High Income Child Benefit Charge: Everything you need to know

Key Points:

  • Threshold Raised from £50,000 to £60,000
  • Prior to change, complete withdrawal of benefit if income exceeded £60,000.
  • Post Spring Budget ‘24, complete withdrawal of benefit if income exceeds £80,000.
  • Can only claim backdated Child Benefit for up-to 3 months
    • If you’re entitled to the benefit and haven’t already – Claim!

What is the High Income Child Benefit Charge?

The High Income Child Benefit Charge (HICBC) is applicable when a taxpayer’s income exceeds a threshold set by the government and either they, or their partner, receive child benefit for at least one week during the tax year. It was designed to claw back benefits from those on a “high” income. Presently, the charge is imposed on the partner with the highest adjusted net income.

Prior to 6 April 2024, this threshold stood at £50,000 and the charge imposed a 1% tax on every £100 earned above this threshold. This led to a complete withdrawal of Child Benefit once income reached £60,000.

Spring Budget 2024: What were the changes?

In his Budget statement on 6 March 2024, Chancellor Jeremy Hunt announced that, starting 6 April 2024, the HIBC threshold would be raised from £50,000 to £60,000. Additionally, the taper for the HICBC, determining the rate at which Child Benefit reduces for incomes surpassing the threshold, would be halved. Where previously the claw back would be £1 for every £100 earned above the threshold, the new rules mean that £1 in every £200 above the earned threshold would be clawed back by the Governments.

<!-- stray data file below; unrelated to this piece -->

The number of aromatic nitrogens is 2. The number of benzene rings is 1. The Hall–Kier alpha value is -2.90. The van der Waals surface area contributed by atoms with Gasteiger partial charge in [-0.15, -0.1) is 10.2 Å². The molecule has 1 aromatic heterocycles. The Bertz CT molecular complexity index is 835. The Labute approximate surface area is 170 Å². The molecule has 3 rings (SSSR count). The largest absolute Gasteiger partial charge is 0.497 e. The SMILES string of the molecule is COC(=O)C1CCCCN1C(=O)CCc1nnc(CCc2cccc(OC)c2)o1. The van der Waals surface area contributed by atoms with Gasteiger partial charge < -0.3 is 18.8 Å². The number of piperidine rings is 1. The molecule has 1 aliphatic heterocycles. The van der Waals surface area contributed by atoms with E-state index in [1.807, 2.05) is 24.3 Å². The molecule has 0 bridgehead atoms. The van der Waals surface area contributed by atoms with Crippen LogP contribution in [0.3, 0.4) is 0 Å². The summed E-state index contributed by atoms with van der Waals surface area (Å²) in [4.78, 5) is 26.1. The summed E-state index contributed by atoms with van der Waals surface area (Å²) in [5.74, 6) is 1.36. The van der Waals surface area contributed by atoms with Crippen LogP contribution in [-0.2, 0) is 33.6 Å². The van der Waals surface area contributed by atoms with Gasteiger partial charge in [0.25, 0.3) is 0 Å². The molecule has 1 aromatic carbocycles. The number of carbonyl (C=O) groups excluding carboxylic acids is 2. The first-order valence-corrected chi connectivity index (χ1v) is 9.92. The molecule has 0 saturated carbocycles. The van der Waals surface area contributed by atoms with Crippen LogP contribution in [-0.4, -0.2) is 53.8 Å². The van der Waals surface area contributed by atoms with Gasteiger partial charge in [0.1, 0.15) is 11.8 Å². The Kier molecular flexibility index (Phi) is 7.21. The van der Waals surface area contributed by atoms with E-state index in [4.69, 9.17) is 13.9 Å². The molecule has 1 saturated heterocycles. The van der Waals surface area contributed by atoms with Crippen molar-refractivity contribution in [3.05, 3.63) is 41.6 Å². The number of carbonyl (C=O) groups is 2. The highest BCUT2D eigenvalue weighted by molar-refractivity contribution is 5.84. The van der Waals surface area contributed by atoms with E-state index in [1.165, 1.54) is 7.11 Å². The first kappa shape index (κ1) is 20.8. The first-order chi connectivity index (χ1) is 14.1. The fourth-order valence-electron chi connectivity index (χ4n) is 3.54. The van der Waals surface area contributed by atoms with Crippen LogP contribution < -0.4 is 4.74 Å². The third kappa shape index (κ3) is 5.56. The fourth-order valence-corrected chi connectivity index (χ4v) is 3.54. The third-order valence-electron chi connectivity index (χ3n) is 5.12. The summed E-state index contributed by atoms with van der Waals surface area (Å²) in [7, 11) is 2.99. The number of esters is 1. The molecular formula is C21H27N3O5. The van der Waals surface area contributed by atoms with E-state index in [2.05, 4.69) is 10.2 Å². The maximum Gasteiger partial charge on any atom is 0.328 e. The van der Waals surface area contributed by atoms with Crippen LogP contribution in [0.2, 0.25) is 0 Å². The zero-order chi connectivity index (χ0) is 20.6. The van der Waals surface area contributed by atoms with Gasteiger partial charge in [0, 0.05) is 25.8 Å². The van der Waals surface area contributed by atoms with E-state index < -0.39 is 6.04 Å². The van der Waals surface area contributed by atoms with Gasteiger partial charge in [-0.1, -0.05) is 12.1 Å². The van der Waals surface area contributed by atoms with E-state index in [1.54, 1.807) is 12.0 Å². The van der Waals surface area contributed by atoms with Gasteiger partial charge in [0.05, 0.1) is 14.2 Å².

Consequently, as of the 2024/25 tax year, Child Benefit will cease entirely if the top earner’s income exceeds £80,000. So, tax paying households who are entitled to child benefit, and where the highest earner is earning up to £80,000, are still encouraged to claim child benefit as there would still be some financial benefit to them. It must be noted that you can only obtain backdated child benefit for up to three months.

The income referred to in this article what is known as net adjusted income which is your gross income less any pension contributions. Making pension contributions personally can not only provide additional tax relief but it may also allow you to be entitled to child benefit when your gross income exceeds the limits we refer to in this article. Please get in touch if you would like any further information relating to pension relief.

The future of HICBC

The Chancellor has disclosed plans for the Government to consult on reforming the HICBC to base it on household income instead of individual income. The Government aims to implement this reform by April 2026. No further details have been released to date, but there are likely to be more changes in the not-too-distant future.

HM Revenue & Customs (HMRC) administers the HICBC through self-assessment. Individuals subject to this charge must file an annual tax return if they haven’t already done so.

How to claim higher child income benefit

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